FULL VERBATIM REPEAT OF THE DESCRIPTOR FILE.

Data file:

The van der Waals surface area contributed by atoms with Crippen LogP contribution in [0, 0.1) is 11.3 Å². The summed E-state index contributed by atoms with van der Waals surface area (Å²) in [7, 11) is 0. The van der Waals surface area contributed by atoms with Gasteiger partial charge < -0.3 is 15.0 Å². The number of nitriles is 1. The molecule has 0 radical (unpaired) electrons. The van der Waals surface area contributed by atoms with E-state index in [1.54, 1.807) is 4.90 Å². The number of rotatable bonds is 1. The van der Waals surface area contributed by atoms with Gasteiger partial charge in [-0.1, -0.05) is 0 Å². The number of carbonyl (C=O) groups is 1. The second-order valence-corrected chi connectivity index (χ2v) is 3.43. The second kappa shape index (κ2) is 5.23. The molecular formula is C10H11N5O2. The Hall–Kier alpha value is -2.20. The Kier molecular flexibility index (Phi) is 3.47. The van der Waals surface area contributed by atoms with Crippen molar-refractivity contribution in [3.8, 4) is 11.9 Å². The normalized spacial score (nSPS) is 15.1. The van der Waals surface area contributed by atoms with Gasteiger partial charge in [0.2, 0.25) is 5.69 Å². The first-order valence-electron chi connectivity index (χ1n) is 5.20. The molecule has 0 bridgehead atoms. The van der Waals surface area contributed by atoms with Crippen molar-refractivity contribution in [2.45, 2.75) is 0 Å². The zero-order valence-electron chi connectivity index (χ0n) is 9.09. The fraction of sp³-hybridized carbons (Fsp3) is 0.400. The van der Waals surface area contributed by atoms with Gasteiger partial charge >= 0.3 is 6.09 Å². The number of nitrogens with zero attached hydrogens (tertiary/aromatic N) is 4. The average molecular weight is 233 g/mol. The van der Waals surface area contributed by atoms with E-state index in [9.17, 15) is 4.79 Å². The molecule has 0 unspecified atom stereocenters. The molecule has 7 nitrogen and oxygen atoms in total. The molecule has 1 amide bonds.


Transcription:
The van der Waals surface area contributed by atoms with Crippen LogP contribution in [0, 0.1) is 11.3 Å². The summed E-state index contributed by atoms with van der Waals surface area (Å²) in [7, 11) is 0. The van der Waals surface area contributed by atoms with Gasteiger partial charge < -0.3 is 15.0 Å². The number of nitriles is 1. The molecule has 0 radical (unpaired) electrons. The van der Waals surface area contributed by atoms with E-state index in [1.54, 1.807) is 4.90 Å². The number of rotatable bonds is 1. The van der Waals surface area contributed by atoms with Gasteiger partial charge in [-0.1, -0.05) is 0 Å². The number of carbonyl (C=O) groups is 1. The second-order valence-corrected chi connectivity index (χ2v) is 3.43. The second kappa shape index (κ2) is 5.23. The molecular formula is C10H11N5O2. The Hall–Kier alpha value is -2.20. The Kier molecular flexibility index (Phi) is 3.47. The van der Waals surface area contributed by atoms with Crippen molar-refractivity contribution in [3.8, 4) is 11.9 Å². The normalized spacial score (nSPS) is 15.1. The van der Waals surface area contributed by atoms with Gasteiger partial charge in [0.2, 0.25) is 5.69 Å². The first-order valence-electron chi connectivity index (χ1n) is 5.20. The molecule has 0 bridgehead atoms. The van der Waals surface area contributed by atoms with Crippen molar-refractivity contribution in [2.45, 2.75) is 0 Å². The zero-order valence-electron chi connectivity index (χ0n) is 9.09. The fraction of sp³-hybridized carbons (Fsp3) is 0.400. The van der Waals surface area contributed by atoms with Gasteiger partial charge >= 0.3 is 6.09 Å². The number of nitrogens with zero attached hydrogens (tertiary/aromatic N) is 4. The average molecular weight is 233 g/mol. The van der Waals surface area contributed by atoms with E-state index in [9.17, 15) is 4.79 Å². The molecule has 0 unspecified atom stereocenters. The molecule has 7 nitrogen and oxygen atoms in total. The molecule has 1 amide bonds.